But the way in which we are creative, is different for each individual. Some may be more visibly creative. Others may be quietly creative.

    “Being allowed to fail” rings my bell. I too believe that this is vital. If you’re afraid to fail, you’ll never try something new. You’ll stick to what you know that works. when you want a faster horse, you’ll train your horse to go faster, rather than building a car (Henry ford).

    I also agree that our education system is too much one-direction.

    Teacher tells children how the world works, children have to accept this.

    It can also be different. If you explain two principles to children, they’re bound to mix the two up and come up with something new. (self teaching)

    It’s like math.

    Once you know that the sum of a triangle’s corners is 180°, you can start to determine that a 5 point star has 180° as the sum of it’s tips as well.

    Education often fails to do that, because it’s much harder to get children to apply a certain logic, than it is to tell them “because that’s how it is”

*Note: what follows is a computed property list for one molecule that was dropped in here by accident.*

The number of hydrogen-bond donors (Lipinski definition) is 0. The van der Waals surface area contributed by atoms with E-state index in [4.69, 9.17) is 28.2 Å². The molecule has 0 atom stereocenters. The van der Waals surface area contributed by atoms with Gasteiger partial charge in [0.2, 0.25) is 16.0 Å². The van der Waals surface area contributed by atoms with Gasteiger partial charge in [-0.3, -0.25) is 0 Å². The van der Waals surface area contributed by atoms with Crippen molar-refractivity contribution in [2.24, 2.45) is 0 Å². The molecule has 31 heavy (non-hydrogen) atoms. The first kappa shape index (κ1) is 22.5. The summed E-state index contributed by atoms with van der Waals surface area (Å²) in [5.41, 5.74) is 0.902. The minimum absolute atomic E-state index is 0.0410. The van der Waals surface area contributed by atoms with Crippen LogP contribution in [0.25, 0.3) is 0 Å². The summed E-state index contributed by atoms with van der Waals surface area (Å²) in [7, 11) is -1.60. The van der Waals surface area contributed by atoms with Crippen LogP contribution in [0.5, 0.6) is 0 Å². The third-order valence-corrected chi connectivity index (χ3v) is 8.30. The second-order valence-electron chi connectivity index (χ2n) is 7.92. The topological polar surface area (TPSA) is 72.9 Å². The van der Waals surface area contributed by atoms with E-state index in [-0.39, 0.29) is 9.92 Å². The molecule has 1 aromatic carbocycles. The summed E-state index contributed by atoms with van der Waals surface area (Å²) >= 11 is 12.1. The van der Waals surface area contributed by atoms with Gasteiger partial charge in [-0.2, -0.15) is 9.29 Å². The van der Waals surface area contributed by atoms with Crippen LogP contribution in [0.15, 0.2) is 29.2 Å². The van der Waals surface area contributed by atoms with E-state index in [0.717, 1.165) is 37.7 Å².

How can we foster creativity?

    Well, you gave the ultimate answer already in your blog: Lego

    It’s creative in an artistic way (imagine)

    It’s creative in a technical way (build)

    it’s creative in a human way (play)

    (now I’ll feel less embarrassed when I go to the toy store and walk out with a lego set next time. It’s for professional purposes!)

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    1. Jason Cao Post author

      Hi Tom, sorry for my delay in posting my thanks for sharing your thoughts on the topic of creativity (I just returning from summer holidays 🙂 ).